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We received this letter in response to the SBL Forum article: In the Beginning-Bibles Before the Year 1000 by Sandra Scham

  • Thanks for on-lining Sandra Scham's review of this Freer Sackler exhibit. It is doubly valuable for people like me who live at some distance from Washington and yet have intense interest in matters biblical and historical. It has both informed me and encouraged me to come to Washington see it.

    By the way, is there a catalog of it?

    Gratefully,

    T. M. Finn, Chancellor Professor of Religion Emeritus, College of William and Mary.

    (Editor's Note: yes there is a catalog available from the gallery giftshop.)


This letter refers to the SBL Forum news item: Library of Congress to close its African and Middle Eastern Reading Room
  • Dear Colleagues:

    The Library of Congress' plans for new exhibits in 2007 will not affect the reading rooms in the Thomas Jefferson Building. The statement that was issued to that effect was inaccurate and the African and Middle Eastern Reading Room will not close.

    Mary-Jane Deeb, Ph.D., Chief, African and Middle Eastern Division, Library of Congress
This letter is in response to Bob Buller's article on : Google Books and Biblical Studies: A Developing Resource

  • As a librarian, I read Bob Buller's article on Google Books and Biblical Studies with interest. As information continues to move from text to electronic, librarians are especially concerned with how our patrons, both students and researchers, will locate that information.

    Librarians and libraries have invested heavily in tools and research to make scholarly information available. While Google Books is making a massive (and expensive) leap forward, it helps to remind researchers of the limits and potentials such tools have. Bob provided four quick tips on locating information in Google Book that revealed Google Book's limitations especially compared to traditional library tools. I'd like to point a few of them out.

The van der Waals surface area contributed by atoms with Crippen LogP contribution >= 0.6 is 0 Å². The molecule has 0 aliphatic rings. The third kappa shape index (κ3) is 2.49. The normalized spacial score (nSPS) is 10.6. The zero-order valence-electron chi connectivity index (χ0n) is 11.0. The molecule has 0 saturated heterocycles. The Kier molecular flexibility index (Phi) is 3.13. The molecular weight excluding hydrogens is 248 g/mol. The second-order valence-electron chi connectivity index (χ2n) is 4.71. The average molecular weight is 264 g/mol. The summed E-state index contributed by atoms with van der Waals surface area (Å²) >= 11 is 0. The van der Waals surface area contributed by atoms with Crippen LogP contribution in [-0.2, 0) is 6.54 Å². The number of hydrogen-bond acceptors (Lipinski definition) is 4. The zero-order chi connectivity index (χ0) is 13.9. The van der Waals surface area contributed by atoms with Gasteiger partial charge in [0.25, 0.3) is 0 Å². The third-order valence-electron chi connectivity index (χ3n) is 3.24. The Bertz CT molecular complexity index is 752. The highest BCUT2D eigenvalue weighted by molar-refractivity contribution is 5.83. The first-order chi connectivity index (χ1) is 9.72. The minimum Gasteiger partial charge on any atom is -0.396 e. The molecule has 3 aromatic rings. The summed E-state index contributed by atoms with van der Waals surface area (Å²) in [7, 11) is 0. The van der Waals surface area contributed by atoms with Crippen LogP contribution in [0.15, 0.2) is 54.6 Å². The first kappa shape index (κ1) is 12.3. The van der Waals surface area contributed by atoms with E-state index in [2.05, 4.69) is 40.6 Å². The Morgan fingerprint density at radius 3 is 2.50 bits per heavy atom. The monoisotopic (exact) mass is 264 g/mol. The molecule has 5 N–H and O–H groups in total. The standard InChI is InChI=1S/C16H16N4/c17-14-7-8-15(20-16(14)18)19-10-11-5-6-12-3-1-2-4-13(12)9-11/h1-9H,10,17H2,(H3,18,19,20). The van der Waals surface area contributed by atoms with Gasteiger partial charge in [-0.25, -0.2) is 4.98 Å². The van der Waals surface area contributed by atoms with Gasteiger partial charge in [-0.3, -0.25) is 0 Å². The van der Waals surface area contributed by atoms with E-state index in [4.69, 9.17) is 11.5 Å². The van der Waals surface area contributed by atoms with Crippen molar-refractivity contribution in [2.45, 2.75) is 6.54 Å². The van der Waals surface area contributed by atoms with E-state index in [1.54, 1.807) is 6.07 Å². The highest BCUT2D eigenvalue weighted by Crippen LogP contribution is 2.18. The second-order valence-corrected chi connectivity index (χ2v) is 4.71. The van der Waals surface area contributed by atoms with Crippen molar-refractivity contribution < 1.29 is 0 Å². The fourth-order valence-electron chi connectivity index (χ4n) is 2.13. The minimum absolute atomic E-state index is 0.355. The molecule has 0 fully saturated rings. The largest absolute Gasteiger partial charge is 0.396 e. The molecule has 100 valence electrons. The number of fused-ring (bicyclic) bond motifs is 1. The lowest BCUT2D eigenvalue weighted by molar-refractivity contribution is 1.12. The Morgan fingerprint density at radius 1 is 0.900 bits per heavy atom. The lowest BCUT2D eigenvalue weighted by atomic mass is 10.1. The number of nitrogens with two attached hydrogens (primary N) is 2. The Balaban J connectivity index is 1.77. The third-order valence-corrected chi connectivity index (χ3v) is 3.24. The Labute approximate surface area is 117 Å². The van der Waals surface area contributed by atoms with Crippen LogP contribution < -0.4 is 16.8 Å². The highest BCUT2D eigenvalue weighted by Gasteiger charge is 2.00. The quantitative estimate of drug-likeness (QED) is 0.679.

Library tools use what are called authority records to cull, for example, all of an author's name variations into one neat record. Proper use of authority records means that researchers are not at the whim of data-entry mistakes or publisher misprints. A researcher can do a search for an author and be confident that she has retrieved all relevant records. Similarily, library tools help "translate" non-English titles and phrases by connecting them to their English equivalents. Also, Bob left out an important research link that is available from a page view in Google Book: Find this book in a library. By selecting this link (which is unfortunately below the book seller links) a user is immediately connected to the book's catalog record in Worldcat, the world's largest library network. And if you have an account with Google or have your address in your browser preferences, it will let you know if the book is available in your area. It is an excellent tool!

    In closing, I thank Bob for reminding the researcher that information at your fingertips does not mean information found fast. As these tools develop and hopefully as more librarians and information professionals become involved, the researcher's labor will decrease. But till then I hope that researchers will enjoy the hunt!

    Kate L Ganski, MLS, Librarian, Salzmann Library, St. Francis Seminary

Comments on this article? email: forum@sbl-site.org
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Citation: , " Miscellaneous Letters," SBL Forum , n.p. [cited Jan 2007]. Online:http://sbl-site.org/Article.aspx?ArticleID=620

 
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